Developer: PikPok Publisher: Versus Evil Platform: Nintendo Switch Price: $34.99 Release Date: October 25th, 2019 Date Reviewed: October 25th, 2019 Reviewed On: Nintendo Switch Review Code Provided: Yes (with DLC) […]
- Developer: PikPok
- Publisher: Versus Evil
- Platform: Nintendo Switch
- Price: $34.99
- Release Date: October 25th, 2019
- Date Reviewed: October 25th, 2019
- Reviewed On: Nintendo Switch
- Review Code Provided: Yes (with DLC)
I mean, I guess it’s befitting, even if it isn’t a compliment.
So, Into the Dead 2 isn’t exactly a game I could find much in the way of information on. That’s actually part of the reason I initially chose to review this game, apart from wanting to get more experience under my belt with all kinds of games. All I could really find on this game in particular is that it’s the product of PikPok, and it was initially a mobile game that came out about 2 years before this Switch port. I couldn’t even find many full-fledged reviews of it myself. It’s like some ghost game that exists in the void.
That being said, what exactly IS Into the Dead 2? On the surface, it just looks like a generic zombie survival horror game. And you’d be right about that for the most part, Into the Dead 2 has one relatively interesting thing going for it. Into the Dead 2 is a zombie survival horror game where the main gimmick is that you run forward automatically, and have to get to the end of each level by strategically avoiding obstacles in your path.
And if you couldn’t tell by the title of this review, I don’t think it’s fun.
In Into the Dead 2, you take control of James, a man trying to make his way to his sister Helen and daughter Maggie during the apocalypse. On his truck drive home, he strikes a zombie in the road and loses control, with blood covering his windshield. His truck turns over and he crashes directly into a horde of zombies. With nothing but his own two feet, a bunch of guns, and more flesh-eating animals than a person should legally be allowed to own (including a Bear, a Bengal Tiger, and Slimer from Ghostbusters because yes this game crossed over with Ghostbusters), James is on a journey to find his family with plenty of extremly predictable plot points, and he won’t stop until he reaches them.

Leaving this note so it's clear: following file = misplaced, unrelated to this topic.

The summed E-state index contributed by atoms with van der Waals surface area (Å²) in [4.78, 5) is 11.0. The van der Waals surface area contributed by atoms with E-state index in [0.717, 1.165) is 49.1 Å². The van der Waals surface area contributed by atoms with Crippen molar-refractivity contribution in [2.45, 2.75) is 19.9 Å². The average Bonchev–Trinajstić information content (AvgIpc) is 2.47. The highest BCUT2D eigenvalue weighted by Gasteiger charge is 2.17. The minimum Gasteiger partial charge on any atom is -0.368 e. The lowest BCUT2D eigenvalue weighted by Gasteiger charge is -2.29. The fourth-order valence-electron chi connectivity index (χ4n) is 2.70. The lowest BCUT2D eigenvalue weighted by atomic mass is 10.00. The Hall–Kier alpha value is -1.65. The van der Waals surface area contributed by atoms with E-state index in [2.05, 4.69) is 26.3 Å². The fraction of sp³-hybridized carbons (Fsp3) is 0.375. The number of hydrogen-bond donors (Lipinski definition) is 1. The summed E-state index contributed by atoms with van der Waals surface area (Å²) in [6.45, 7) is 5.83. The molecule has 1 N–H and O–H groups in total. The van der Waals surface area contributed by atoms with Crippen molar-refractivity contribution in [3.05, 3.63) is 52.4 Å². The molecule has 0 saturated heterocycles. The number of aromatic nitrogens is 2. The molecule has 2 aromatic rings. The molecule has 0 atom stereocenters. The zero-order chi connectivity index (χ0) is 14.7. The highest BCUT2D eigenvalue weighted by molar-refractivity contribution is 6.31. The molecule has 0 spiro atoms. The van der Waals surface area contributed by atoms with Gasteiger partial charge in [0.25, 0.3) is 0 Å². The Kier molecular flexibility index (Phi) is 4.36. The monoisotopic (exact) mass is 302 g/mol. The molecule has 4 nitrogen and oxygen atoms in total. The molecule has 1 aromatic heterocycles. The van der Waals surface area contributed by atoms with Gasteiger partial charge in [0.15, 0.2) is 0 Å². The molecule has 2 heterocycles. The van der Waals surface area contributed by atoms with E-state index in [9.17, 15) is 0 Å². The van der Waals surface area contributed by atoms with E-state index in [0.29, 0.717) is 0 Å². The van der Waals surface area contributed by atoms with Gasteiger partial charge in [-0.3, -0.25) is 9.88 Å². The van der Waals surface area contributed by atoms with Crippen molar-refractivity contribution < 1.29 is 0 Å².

Literally. He will not stop. James in and of himself is a glass bullet. He can only take one hit, not counting the saving grace that is the knife that allows you to kill one zombie that grabs a hold of you per level, but the man has lots of stamina, to the point where he doesn’t even feel like distributing it properly and just charges in a straight line like he just found out McDonald’s brought back the McRib or something.
And that’s where the whole auto-runner bit comes into play. At first, I was scared that my Joy-cons had spontaneously started drifting after two years. That’s not the case, but it is notably the only scary moment in the game. While you can control James’ movement from left to right, his movement on the X axis never strays from running forward at full speed like the madman he is. And THIS is exactly why I don’t think Into the Dead 2 is a very engaging game. For the entirety of the game, you perform exactly 2 actions for movement: left on the stick, and right on the stick. James turns at a pitiful angle that made me feel like I didn’t have good control over him.
The gunplay isn’t great, either. You get two weapons per run, which is okay, but I often found myself running out of ammo due to the sprawling maps with ammo spread out sporadically. There’s also not much of a purpose for most of the weapons, as you can easily make it through the game with the basic pistol, shotgun, and companion you find, all in chapter one. You can also apply one-level boosts to your weapons, like piercing bullets for armored enemies, or explosive bullets to clear out multiple at once. When you run out of ammo, your only defense is a companion, usually a dog (which I totally didn’t name after my own), and very limited grenades. I personally think it’s more worth it to save those grenades for massive enemy hordes and just evade enemies, which was only slightly more fun as it provided a better sense of danger.